The Bulletin

Dominion asks permission to withdraw proposed increase in carbon market costs 

By: - January 11, 2022 7:46 am

Dominion Energy offices in Richmond, Va. (Parker Michels-Boyce/ For The Virginia Mercury)

Dominion Energy is asking regulators for permission to withdraw an application to raise the costs to Virginia ratepayers for the state’s participation in a regional carbon market, citing “uncertainty” due to Gov.-elect Glenn Youngkin’s pledge to pull Virginia out of the program. 

By halting any future cost increases, “customers will benefit to the extent they will not bear the burden of increased near-term compliance costs that may not materialize,” Dominion wrote in a filing with the State Corporation Commission, the Virginia body that oversees utilities. 

Dominion has been seeking to update a bill rider that covers the costs of participation in the Regional Greenhouse Gas Initiative, an 11-state carbon market in which Virginia became active at the start of 2021. 

Under RGGI, any power plant that produces 25 or more megawatts of electricity must buy carbon allowances in quarterly auctions. In Virginia, the costs Dominion incurs for its carbon-emitting plants are passed onto customers. 

Beginning Jan. 1, Dominion customers began paying for the first year of RGGI participation, with the average residential customer’s monthly bill increasing by $2.39. 

In December, Dominion filed an annual update on RGGI costs with the State Corporation Commission. In its application, the company sought to increase the RGGI rider, with the average residential customer’s monthly bill rising by an additional $1.98, for a total bill impact of $4.37. 

Two days after the utility proposed the cost update, Youngkin announced he intends to withdraw Virginia from RGGI by executive action, calling it a “bad deal” for Virginians and Virginia businesses.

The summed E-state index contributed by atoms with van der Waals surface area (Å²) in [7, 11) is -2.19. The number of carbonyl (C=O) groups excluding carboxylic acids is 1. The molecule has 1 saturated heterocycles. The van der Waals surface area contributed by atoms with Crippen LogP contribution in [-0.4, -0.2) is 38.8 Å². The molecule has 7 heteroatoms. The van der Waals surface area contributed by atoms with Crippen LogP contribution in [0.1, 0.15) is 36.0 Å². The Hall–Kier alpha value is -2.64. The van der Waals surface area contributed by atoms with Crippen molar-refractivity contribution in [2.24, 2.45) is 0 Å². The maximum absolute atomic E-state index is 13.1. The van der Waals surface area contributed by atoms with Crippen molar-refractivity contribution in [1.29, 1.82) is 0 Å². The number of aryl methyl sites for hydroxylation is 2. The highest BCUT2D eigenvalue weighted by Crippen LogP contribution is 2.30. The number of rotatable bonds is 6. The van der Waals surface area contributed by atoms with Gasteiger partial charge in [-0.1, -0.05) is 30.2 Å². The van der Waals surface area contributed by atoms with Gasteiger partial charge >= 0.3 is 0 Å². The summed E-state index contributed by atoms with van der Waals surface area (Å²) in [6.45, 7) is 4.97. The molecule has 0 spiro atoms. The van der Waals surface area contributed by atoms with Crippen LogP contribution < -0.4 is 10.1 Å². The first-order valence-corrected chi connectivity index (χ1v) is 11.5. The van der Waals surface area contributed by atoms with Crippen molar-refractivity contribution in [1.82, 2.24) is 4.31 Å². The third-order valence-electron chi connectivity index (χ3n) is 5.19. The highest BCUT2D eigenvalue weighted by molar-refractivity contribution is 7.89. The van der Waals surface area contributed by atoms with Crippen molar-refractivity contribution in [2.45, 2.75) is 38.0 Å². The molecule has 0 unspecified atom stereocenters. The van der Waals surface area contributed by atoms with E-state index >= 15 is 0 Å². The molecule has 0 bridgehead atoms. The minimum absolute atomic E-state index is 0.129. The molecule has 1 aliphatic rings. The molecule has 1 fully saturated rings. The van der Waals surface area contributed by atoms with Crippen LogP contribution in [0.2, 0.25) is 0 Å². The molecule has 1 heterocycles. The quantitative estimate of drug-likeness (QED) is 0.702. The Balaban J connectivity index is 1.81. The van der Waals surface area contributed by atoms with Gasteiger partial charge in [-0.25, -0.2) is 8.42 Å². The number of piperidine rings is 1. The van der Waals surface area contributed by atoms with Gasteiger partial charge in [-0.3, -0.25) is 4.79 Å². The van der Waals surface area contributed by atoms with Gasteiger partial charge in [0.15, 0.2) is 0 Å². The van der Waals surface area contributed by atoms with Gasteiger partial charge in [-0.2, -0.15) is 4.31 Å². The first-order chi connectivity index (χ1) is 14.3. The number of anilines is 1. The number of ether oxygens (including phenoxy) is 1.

Whether Youngkin will have the authority to do so as governor is disputed. 

In its motion to withdraw its updated cost application, Dominion proposed leaving the current rider in place to recover the costs of RGGI participation and said it would “be able to better estimate its future compliance costs once the timeline for the commonwealth’s RGGI participation is more certain.” 

“In the meantime, the company will continue to meet its compliance obligations under RGGI until the withdrawal is effective,” Dominion wrote. 


Our stories may be republished online or in print under Creative Commons license CC BY-NC-ND 4.0. We ask that you edit only for style or to shorten, provide proper attribution and link to our web site. Please see our republishing guidelines for use of photos and graphics.

Sarah Vogelsong
Sarah Vogelsong

Sarah is Editor-in-Chief of the Mercury and previously its environment and energy reporter. She has worked for multiple Virginia and regional publications, including Chesapeake Bay Journal, The Progress-Index and The Caroline Progress. Her reporting has won awards from groups such as the Society of Environmental Journalists and Virginia Press Association, and she is an alumna of the Columbia Energy Journalism Initiative and Metcalf Institute Science Immersion Workshop for Journalists.